The transport and logistics sector is the lifeblood of Australia. According to the Federal Government’s Australian aggregate freight forecasts, the nation’s ‘freight task’ grew over four-fold in the five decades to 2020.
However, it forecasts a continuing slowdown in freight activity in the medium to longer term. That’s due to slower domestic income growth and less demand for Australia’s major mineral exports.
With the pandemic over, why isn’t shipping back to normal?
Despite the end of pandemic shutdowns, shipping has yet to return to ‘normal’. Here’s what our transport and logistics sector is grappling with:
- Fluctuations in consumer behaviour patterns
- Protracted capacity issues (i.e., shipping container shortage), including the supply shock from COVID-19
- Higher domestic freight costs due to more expensive fuel (despite international shipping rates back to pre-COVID levels)
- Increased prices of commodities, ingredients, and materials
- A slowing economy
- Weaker industrial production
- The impact of the war between Russia and Ukraine, including sanctions and changes in shipping patterns.
The role of inflation
Inflation has been above the Reserve Bank’s ‘ideal’ consumer price index of two to three percent in Australia since June 2021. The effect has been to slow consumer demand for products as they pay more for essentials, including services, food, and petrol. That demand will continue to be subdued, with the Reserve Bank recently forecasting a return to the pre-pandemic average by late next year.
Higher inflation means lower purchasing power of money, yet potentially rising labour costs, such as wages and benefits. That narrows business margins. As well, customers may pressure you for free or discounted shipping. If you do business internationally, you’ll know Australian goods and services are less competitive than before the pandemic.
Shortage of truckers and seafarers
According to the Australian Logistics Council, filling vacancies is an issue. For example, a shortage of truck drivers means one in every five delivery vehicles sits idle.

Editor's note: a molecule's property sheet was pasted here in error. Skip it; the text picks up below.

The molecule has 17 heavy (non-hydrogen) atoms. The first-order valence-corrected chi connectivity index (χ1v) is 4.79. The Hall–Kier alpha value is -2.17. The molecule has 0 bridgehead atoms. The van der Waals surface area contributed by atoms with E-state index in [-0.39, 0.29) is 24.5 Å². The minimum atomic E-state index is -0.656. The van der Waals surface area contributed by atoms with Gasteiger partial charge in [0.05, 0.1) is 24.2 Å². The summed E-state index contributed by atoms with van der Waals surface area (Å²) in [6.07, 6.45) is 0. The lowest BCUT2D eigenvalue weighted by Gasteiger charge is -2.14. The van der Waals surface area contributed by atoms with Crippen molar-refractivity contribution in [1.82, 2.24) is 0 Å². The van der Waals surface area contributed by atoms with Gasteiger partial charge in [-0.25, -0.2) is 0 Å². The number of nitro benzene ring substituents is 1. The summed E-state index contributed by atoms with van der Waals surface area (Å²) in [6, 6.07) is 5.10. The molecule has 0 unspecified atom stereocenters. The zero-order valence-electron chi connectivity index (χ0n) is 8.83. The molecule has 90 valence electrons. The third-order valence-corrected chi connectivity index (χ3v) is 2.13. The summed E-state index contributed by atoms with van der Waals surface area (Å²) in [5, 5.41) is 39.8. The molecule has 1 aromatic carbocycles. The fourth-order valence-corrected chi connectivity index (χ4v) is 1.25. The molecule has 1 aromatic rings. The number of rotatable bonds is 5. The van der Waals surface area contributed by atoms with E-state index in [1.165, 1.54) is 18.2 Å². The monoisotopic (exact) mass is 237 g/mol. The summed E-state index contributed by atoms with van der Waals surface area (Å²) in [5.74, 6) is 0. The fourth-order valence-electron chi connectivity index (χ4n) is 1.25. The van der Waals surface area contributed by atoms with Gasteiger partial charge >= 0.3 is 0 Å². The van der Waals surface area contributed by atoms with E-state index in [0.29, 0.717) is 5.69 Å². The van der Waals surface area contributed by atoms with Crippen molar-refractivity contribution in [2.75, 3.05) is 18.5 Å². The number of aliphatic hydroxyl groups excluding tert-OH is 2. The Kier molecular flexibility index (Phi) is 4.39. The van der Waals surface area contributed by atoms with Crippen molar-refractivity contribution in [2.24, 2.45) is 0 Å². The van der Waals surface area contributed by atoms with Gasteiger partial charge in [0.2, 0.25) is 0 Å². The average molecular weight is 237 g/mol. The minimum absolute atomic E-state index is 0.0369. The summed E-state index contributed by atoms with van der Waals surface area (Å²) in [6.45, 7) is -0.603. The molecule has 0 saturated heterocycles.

As of the end of August, the job website, seek.com.au, was advertising more than 21,300 truck driver vacancies. That’s a role that can’t be done remotely unless it’s a driverless truck. Shell has remotely controlled trucks on its mines, a Transurban-Plus partnership trialled an autonomous truck on Melbourne’s roads last year, and the Australian Army completed its tests for driverless trucks on public roads in June.
The Maritime Union of Australia has raised the issue of an ‘acute’ seafarer skill shortage. One problem is the paucity of data on seafaring occupations, training starts and completions. There’s another complication: seafaring is one of the world’s most dangerous roles. Medics have seen an increase in seafarers presenting for treatment. Seafarers are more than 26 times more likely to die while at work.
How companies are making supply chains resilient
The more efficient a supply chain, the lower its costs and greater its resilience to disturbance. Research points to managing transportation and delivery risks by:
- An increase in the number of distribution centres
- Collaborating with other transport and logistics companies
- Identifying backups to your primary warehouse
- Having a plan B for emergency distribution
- Even optimising backloading, as this tech company does.
Meanwhile, McKinsey offers solid tips to help businesses strengthen their supply chains, including a three-step approach:
- Firefighting to deal with day-to-day, short-term actions, only buying components at the last minute. While this path may help identify overlooked gaps in your supply chain, it won’t build resilience
- Integrating and streamlining operations for a wheel-and-spoke design across your business to help stimulate and plan for extreme disruptions and re-evaluate just-in-time strategies. Consider a four-part structure comprising people, operating cadence, decision-enabling tools, plus an early-warning system
- Achieving structural resilience over the long term could happen by building a ‘digital twin’ of your supply chain’s most critical parts, creating and testing ‘what if’ scenarios, and considering sectioning off part of your supply chain. That means using a virtual barrier to reserve funds or resources to protect them from losses from riskier operations elsewhere in your business.
Keeping on top of risk management for your transport and logistics business has become trickier. Let us be your guide to help you manage the unique risks your business faces.